I love taking a deep dive into history. Sometimes, I receive emails from readers that prompt me to do just that.
In this case, an attorney in Yakima, Washington, wrote to me about a letter that he received from an 11-year-old in Atlanta.
Russell Mazzola found it while looking through his old war memorabilia. In 1969, he was in Vietnam, serving with Hotel Company, 2nd Battalion, 3rd Marines. In the spring of that year, he got a letter from a student named Rochelle Johnson, who attended Terry Mill Elementary School.
Mazzola isn’t sure if he wrote her back, but he thought enough of her letter to hold on to it for all these years. He figured maybe, if he didn’t write back then, he could at least try to connect with her now.
“It was a sweet thing that the teacher did — to have the kids write the letters,” Mazzola said when we talked. “I just thought, if I was the student and had written the letter, it would be meaningful to and of interest to me to have someone reconnect with me from that many years back.”
I agreed, largely because I wondered if little Rochelle had any idea that her letter would be significant enough for someone to save. I thought of all the ways — positive and negative — that we impact other people’s lives, even if we never know it. If we could know it, would it compel us to offer more kindness to each other?
In 1969, the tides were changing in the Vietnam War. Richard Nixon had been sworn in as president and sought to end U.S. military involvement there through negotiations or turning combat over to the South Vietnamese.
In the summer of that year, the Marine Corps’ role in the war would be greatly reduced. But that spring, Mazzola and his fellow Marines were still seeing action.
On March 17, Johnson composed her letter. On wide-ruled notebook paper, she wrote neat blocks of text in cursive.
“When I grow up, I’m going to be a teacher because the lady named Mrs. Burke, she came from Vietnam and she have (sic) told us about you and the rest of you all,” wrote Johnson, likely referring to the teacher who gave the class the writing assignment.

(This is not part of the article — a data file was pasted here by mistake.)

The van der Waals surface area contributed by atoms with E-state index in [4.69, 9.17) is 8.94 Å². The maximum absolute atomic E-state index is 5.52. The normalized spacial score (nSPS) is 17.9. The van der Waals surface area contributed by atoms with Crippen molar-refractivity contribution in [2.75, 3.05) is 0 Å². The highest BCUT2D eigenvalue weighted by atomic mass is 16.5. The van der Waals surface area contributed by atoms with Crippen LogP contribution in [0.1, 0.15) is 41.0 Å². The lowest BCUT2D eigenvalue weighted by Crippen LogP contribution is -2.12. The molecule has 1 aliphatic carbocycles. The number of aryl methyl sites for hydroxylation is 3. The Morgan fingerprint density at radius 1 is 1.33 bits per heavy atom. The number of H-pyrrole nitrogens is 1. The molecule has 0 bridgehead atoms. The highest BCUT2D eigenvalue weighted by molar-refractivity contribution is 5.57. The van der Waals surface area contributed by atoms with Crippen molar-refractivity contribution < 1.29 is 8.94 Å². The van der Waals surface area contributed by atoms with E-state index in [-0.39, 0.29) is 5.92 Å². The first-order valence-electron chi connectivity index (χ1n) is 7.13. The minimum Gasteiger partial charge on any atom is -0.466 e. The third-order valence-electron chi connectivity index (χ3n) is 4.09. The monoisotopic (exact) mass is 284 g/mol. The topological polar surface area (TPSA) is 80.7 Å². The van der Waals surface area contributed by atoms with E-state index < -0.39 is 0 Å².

It seems Johnson also had seen images of the troops at war. “I think all of you are handsome and tall,” she wrote.
Johnson told Mazzola about the rest of her typical pre-teen life — her friends, her boy problems and some of the latest dances, including the popcorn and the four corners.
“Please come home soon,” she wrote. And another request, “I want you to right (sic) me back please.”
Mazzola can’t remember his reaction to Johnson’s letter at the time, but he managed to bring it home with his other possessions.
Johnson’s letter was lighthearted — reflecting a child’s view of the world. But major cultural shifts were happening around her.
DeKalb County had begun to desegregate schools and had reassigned some students to neighborhood schools. Terry Mill Elementary, where Johnson attended school, was 76% Black, the highest percentage in the district, and an indication that desegregation efforts were inconsistent.
Credit: Courtesy of Rochelle Johnson
Credit: Courtesy of Rochelle Johnson
Rochelle Johnson’s family had been among the first Black families to live on her block, she said. White flight quickly followed. Johnson, 66, said family members still live in the house on Fayetteville Court. She graduated from Gordon High School and went on to work in the health care industry.
Johnson left Atlanta in 1989 to live in Florida, where she married and became an adoptive parent. But in 2004, after her divorce, she returned to the city. Now, she works with private clients and spends her downtime dabbling in Atlanta’s film industry.
She thought I was prank calling her when I left messages about the letter, but she called me back during an afternoon run to Waffle House. She agreed to let me share her email address with Mazzola. She doesn’t remember writing the letter. Even the names of friends and the teacher she mentioned were a faded memory.
But she was pleased that sharing that bit of her life at that moment in time may have offered hope to someone else. It goes to show that small actions can sometimes deeply touch those around us.
“That is amazing. I am really humbled about it,” Johnson said. “That is amazing to know that I made a difference in his life when I was 11 years old.”
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